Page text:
Not being a typical money guy, I decided years ago to put the biggest financial lesson of my career (at least to date!) on the back of my business card. The equation is this:
R – COGS – OH – DS – CI – OD – TX >= 0
It’s always fun seeing reactions to it and then watching people guess what it means. For the sake of posterity and so that I can enjoy more time chatting about things other than this, here is the solution:
R: Most people figure out that the R stands for Revenues, which is awesome. It’s the first thing every business owner needs to worry about financially.
COGS: I’d say about half the people I talk to figure out that this represents Cost of Goods Sold. This is what you pay your suppliers, vendors, and contractors for goods and services you resell. It’s really important to know this number, because deducting your COGS from your Revenues leaves you with money to pay for everything else.
OH: No, it’s not Ohio! It’s Overhead. These are your administrative expenses, but can also cover your sales and marketing expenses, travel, and any other expense that is not Cost of Goods Sold.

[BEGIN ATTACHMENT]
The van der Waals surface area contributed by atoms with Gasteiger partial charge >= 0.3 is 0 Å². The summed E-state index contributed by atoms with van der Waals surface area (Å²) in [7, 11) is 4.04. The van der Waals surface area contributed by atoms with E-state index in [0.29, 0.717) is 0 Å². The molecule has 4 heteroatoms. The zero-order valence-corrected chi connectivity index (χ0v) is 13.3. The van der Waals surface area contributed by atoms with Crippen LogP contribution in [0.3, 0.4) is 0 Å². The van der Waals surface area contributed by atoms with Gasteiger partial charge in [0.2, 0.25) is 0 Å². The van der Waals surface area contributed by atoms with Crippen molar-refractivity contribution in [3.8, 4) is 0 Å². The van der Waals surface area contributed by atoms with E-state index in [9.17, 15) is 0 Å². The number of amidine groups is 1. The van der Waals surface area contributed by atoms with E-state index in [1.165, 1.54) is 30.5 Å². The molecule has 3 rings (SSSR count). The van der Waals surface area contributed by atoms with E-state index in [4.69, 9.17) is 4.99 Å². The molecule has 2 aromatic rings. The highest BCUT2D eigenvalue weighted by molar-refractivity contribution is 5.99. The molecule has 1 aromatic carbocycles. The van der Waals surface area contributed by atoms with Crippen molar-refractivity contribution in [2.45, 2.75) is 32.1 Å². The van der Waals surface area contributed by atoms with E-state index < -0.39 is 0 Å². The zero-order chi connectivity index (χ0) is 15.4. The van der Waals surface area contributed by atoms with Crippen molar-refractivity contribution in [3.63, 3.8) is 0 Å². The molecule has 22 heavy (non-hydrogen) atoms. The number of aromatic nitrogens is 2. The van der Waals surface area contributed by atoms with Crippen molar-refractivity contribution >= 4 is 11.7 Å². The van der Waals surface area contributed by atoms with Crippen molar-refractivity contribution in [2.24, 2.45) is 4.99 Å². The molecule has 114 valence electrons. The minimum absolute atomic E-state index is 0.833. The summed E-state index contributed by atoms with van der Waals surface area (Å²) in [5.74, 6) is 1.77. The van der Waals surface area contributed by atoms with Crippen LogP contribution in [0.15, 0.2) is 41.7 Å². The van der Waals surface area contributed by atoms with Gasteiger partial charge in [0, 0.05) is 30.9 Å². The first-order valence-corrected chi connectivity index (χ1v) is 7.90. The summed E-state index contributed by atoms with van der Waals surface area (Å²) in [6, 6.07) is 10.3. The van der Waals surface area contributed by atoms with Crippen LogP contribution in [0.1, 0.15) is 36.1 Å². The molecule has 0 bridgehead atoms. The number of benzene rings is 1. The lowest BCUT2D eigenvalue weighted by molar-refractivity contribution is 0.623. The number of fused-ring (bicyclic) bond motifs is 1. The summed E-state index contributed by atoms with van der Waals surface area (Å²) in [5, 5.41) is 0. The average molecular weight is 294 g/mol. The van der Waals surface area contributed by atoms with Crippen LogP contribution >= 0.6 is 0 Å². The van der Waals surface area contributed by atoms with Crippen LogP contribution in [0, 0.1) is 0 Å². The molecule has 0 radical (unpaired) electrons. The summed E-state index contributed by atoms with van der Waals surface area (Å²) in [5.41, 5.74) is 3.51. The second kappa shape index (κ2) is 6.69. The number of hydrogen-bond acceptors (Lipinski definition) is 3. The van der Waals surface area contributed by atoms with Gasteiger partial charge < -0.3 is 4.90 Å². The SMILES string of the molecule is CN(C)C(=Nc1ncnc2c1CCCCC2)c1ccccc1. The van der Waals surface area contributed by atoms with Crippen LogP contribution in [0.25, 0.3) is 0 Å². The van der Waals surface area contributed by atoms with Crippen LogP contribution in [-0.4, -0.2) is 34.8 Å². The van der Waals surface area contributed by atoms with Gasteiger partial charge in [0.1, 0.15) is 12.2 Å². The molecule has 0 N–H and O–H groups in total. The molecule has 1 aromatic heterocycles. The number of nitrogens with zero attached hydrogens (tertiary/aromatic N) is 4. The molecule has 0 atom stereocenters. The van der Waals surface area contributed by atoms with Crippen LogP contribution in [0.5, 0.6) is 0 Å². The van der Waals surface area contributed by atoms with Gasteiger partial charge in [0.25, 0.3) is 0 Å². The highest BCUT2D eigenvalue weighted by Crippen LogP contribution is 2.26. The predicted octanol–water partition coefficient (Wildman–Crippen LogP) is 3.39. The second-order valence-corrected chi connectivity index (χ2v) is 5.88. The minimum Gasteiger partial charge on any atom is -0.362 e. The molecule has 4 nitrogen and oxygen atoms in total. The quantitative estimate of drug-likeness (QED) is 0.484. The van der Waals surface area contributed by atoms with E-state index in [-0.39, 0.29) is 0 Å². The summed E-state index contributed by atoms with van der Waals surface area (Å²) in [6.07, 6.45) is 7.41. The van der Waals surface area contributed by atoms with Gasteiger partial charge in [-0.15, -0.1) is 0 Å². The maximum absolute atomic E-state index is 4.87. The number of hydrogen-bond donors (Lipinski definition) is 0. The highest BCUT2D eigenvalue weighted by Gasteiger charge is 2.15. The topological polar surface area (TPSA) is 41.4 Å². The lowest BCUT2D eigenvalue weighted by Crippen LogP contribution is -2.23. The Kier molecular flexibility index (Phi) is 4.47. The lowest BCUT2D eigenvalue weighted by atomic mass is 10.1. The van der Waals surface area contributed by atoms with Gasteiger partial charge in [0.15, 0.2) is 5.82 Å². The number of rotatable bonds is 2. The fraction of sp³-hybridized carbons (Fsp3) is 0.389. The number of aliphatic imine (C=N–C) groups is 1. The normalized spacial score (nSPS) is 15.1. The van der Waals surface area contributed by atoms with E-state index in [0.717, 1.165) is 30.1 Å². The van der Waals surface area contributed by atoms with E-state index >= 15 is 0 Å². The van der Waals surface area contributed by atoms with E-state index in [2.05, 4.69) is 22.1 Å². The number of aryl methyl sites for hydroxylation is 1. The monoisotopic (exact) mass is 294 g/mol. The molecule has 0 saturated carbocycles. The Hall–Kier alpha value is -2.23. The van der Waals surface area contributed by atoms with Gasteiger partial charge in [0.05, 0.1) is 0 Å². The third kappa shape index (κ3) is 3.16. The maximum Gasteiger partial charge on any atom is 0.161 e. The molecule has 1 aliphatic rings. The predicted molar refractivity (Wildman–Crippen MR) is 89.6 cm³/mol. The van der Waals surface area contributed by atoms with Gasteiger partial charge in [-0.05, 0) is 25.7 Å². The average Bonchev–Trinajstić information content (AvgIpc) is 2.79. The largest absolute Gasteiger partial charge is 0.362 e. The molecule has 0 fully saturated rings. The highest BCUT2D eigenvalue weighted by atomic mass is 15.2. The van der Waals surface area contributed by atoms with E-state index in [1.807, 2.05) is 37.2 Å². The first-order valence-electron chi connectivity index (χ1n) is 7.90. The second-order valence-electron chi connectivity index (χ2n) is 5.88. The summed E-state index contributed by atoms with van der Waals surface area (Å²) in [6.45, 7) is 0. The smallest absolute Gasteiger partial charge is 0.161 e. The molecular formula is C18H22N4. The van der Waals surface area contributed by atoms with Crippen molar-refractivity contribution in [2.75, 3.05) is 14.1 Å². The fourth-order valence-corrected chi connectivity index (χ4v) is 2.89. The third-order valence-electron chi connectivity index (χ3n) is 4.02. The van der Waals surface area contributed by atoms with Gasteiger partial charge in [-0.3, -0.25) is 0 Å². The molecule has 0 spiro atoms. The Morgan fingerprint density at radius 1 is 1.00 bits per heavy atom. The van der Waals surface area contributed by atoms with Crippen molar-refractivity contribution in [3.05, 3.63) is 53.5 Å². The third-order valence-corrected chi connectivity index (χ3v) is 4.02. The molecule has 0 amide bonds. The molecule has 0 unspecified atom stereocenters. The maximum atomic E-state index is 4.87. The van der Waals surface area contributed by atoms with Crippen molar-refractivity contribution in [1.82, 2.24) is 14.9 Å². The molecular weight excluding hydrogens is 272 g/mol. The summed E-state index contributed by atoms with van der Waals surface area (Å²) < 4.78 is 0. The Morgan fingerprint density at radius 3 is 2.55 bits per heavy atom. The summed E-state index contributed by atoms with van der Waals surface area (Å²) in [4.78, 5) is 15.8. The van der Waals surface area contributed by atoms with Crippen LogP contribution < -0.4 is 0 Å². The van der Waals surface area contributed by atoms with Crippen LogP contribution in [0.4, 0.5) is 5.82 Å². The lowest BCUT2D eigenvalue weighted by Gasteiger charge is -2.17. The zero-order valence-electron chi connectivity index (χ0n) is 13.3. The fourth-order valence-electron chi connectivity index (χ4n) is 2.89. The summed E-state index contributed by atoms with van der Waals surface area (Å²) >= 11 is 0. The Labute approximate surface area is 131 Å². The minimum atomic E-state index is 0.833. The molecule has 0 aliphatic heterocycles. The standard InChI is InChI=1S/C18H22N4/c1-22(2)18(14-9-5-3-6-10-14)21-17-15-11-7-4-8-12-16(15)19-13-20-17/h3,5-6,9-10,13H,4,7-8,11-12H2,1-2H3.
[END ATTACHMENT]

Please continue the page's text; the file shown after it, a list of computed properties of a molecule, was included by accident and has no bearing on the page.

DS: I think I threw in a sneaky one here. It’s Debt Service. While technically not an expense in the accounting world, repaying debt means that we are paying money out of our accounts that we don’t have for our business.
CI: This is another sneaky one, but really important. When we plow money back into the business, we help grow it. Buying new equipment that produces more and faster, spending money on training that allow our team to service other businesses, paying the attorney for overhauling contracts… these are all Capital Investments. And just like Debt Service technically isn’t an expense, neither are Capital Investments. But it is money out the door, so it is a part of this list.
OD: Nope, not overdose (maybe it’s the New Yorker in me that would think this). It’s the Owner’s Draw—your salary!
TX: The only thing certain in life are death and… Taxes.
So what does the equation say? It says that Revenue, minus all the other Cash Outflows (COGS, OH, DS, CI, OD, TX), must be at least more than zero!
If we consistently lose money, we’re toast. We’ll go under. Conversely, if we make money, month after month, our businesses will gain traction, we’ll have savings in the business allowing us to grow it more, and we’ll see more and more money in our personal account, allowing us to reap the reward of the work in our business.
If you look at my story, I learned this the hard way in 2008 by getting distracted with false optimism of growth. Once I paid attention to this equation by making sure that I always, always followed it, the game changed. Thoughts?